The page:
Secondary recovery operations presently being conducted in the Greater Aneth Area, San Juan County, Utah, are reviewed. Early in the development of the reservoir it became apparent that initial primary recovery would be a small percentage of the total oil in place. It was concluded by the operators that waterflooding would be the most satisfactory method of secondary recovery. Although it is too early in the life of the flood to substantiate, present estimates indicate that the ultimate recovery of oil will probably be twice the recovery anticipated from the original solution gas drive mechanism. Primary recovery has almost been completed and future production will be the result of waterflooding. In addition to the increase of oil recovery, over-all economics will be enhanced by the 80-acre well spacing now in effect.


In April 1956, Texaco, Inc. completed the Navajo "D-1" which was the discovery well in what was to become one of the largest fields in the Rocky Mountain Area, the Aneth Field. During the next four years over 600 wells were drilled which delineated a productive area in excess of 55,000 acres with an estimated reserve around one billion barrels of stock tank oil in place. Primary recovery was calculated to be approximately 14.3 to 18.5 percent, and secondary recovery resulting from waterflooding was estimated to increase the initial recovery an additional 12 to 14 percent. It is the purpose of this report to review both the background considerations relating to secondary recovery and its' progress to date.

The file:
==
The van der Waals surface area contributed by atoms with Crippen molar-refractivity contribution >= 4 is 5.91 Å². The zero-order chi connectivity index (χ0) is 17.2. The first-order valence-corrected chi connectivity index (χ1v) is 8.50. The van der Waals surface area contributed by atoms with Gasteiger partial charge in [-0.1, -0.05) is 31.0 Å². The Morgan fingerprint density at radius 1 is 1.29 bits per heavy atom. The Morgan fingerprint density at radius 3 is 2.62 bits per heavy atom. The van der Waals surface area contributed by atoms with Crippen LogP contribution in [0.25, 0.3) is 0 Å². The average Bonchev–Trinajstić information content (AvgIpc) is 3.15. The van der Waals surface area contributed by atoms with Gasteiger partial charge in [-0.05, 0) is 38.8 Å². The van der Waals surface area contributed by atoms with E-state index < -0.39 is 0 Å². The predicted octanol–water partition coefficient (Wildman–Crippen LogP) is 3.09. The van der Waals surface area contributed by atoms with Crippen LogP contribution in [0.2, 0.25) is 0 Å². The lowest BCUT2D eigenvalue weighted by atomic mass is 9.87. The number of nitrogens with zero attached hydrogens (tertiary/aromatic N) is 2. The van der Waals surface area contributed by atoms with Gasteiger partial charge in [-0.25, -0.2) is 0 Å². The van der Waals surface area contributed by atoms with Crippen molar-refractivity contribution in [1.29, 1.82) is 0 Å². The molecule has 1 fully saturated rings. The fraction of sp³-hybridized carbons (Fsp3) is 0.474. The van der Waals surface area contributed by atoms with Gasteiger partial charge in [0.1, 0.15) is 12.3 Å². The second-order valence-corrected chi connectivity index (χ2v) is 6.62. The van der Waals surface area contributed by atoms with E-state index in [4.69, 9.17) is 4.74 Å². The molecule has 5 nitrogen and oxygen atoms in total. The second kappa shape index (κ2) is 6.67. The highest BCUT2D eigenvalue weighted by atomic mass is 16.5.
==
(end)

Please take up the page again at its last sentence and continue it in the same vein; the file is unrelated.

The Aneth Field, later called the Greater Aneth Area, is located in the Utah portion of the Four Corners Area, see Fig. 1. Geologically the field is located on the Southwestern flank of the Paradox basin. The basin covers parts of Utah, Arizona, Colorado and New MEXICO.

Production is from carbonates at a depth between 5,300 ft. to 6,200 ft. in the Paradox Formation which is middle Pennsylvanian in age, specifically, the Desert Creek and Ismay zones of the Paradox. The Desert Creek zone is better developed and more continuous over the area and contributes around 90 percent of the hydrocarbons. This zone is further divided into three subzones of which only the upper two are significant.

The field can be described as a reef complex with structure playing a minor role in accumulation. Reservoir development and porosity are due to fossiliferous deposition with some mineral solution activity and a highly varying fracture system. The productive area is surrounded by shales and reworked, non-porous, clastic carbonates in a somewhat circular area about 10 miles in diameter.


The primary producing mechanism for the reservoir is solution gas expansion. Original bottom hole pressure was 2200 psi at 900 ft. subsea. General core and fluid analysis are shown in the following tabulations:

Approximate height of oil column.............250 ft. Average permeability......................... 20 ft.

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